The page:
There is also an auto sort logic unit 48, for surface data, connected to the tile depth store 24. Unit 48 sends data to a vertex requester 50 which then ensures that polygon vertex data is supplied in an appropriate order to the polygon setup unit 20.

Auto sort logic unit 48 has a sort direction control so that it can sort surfaces from front to back and from back to front and also a bypass control to inhibit its use. Use of the circuitry will be described in four different modes.

The z buffer is such a widely used rendering algorithm that it is useful to have a mode of operation which emulates this since this is schematically what many programmers will be familiar with. Thus, the advantages of the ray casting rendering algorithm are obtained while appearing to be operating in a z buffer mode.

In this mode, polygons bypass the auto sort logic unit 48 as a result of a control signal sent to its bypass input. Instead, they pass to the depth test unit associated with tile depth store 24 unsorted. Rather than perform the depth calculation at this point, the standard ABC and tag parameters which form the basis of the ray casting technique are stored in the bypass FIFO 40 and the screen XY locations and tag values are forwarded to the deferred texturing unit for each surface in turn.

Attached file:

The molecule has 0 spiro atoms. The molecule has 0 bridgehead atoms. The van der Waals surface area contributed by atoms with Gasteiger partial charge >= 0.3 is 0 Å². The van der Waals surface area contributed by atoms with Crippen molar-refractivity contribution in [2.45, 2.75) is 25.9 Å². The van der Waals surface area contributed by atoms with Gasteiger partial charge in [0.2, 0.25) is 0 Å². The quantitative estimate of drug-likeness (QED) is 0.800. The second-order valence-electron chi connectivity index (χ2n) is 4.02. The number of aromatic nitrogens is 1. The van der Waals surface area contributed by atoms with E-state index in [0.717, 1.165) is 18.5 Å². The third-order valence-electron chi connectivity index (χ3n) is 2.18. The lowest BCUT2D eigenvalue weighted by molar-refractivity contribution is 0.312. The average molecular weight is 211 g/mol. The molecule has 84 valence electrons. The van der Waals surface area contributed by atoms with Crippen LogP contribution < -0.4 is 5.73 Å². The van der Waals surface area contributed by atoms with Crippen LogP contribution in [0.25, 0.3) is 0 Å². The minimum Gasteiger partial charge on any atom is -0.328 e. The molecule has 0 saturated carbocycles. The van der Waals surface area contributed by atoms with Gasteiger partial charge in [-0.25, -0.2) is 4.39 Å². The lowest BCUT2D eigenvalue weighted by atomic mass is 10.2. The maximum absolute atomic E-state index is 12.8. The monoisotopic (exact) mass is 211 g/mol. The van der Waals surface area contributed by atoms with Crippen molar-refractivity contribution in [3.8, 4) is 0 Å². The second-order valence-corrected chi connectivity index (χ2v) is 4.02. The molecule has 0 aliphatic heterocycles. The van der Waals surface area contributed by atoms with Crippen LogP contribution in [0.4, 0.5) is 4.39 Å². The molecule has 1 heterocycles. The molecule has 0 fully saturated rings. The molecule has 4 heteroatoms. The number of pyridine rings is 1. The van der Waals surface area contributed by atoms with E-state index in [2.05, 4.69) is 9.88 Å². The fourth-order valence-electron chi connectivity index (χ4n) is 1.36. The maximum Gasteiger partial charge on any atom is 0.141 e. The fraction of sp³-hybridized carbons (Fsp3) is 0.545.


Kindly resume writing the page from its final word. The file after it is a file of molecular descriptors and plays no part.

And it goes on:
In this mode of operation texturing is not deferred, as all pixels are presented to the texture unit regardless of whether they have been occluded by a previously rendered opaque pixel which is closer to the eyepoint in the current pixel. The texture unit processes “texels” (texture elements) in the order in which they are presented. Texels are filtered, blended with the polygon base colour, and any highlights, and are alpha tested in the same way as for a traditional z buffer (see FIG. 1). For each pixel, if the alpha test is passed, the corresponding depth is calculated from the stored ABC and tag parameters in FIFO 40 which are fed back to the processor element array 22 and then into the tile depth store 24. The corresponding depth is then calculated with the associated depth test unit and the tile depth store is updated. The pixel RGB value is then blended into the tile accumulation buffer by the conditional alpha blend unit 46. This process continues until all the polygons in the scene have been processed. The speed of operation of this is equivalent to a standard z buffer since all the polygons have to be textured and shaded. There are no economies to be made by only texturing and shading the visible polygons.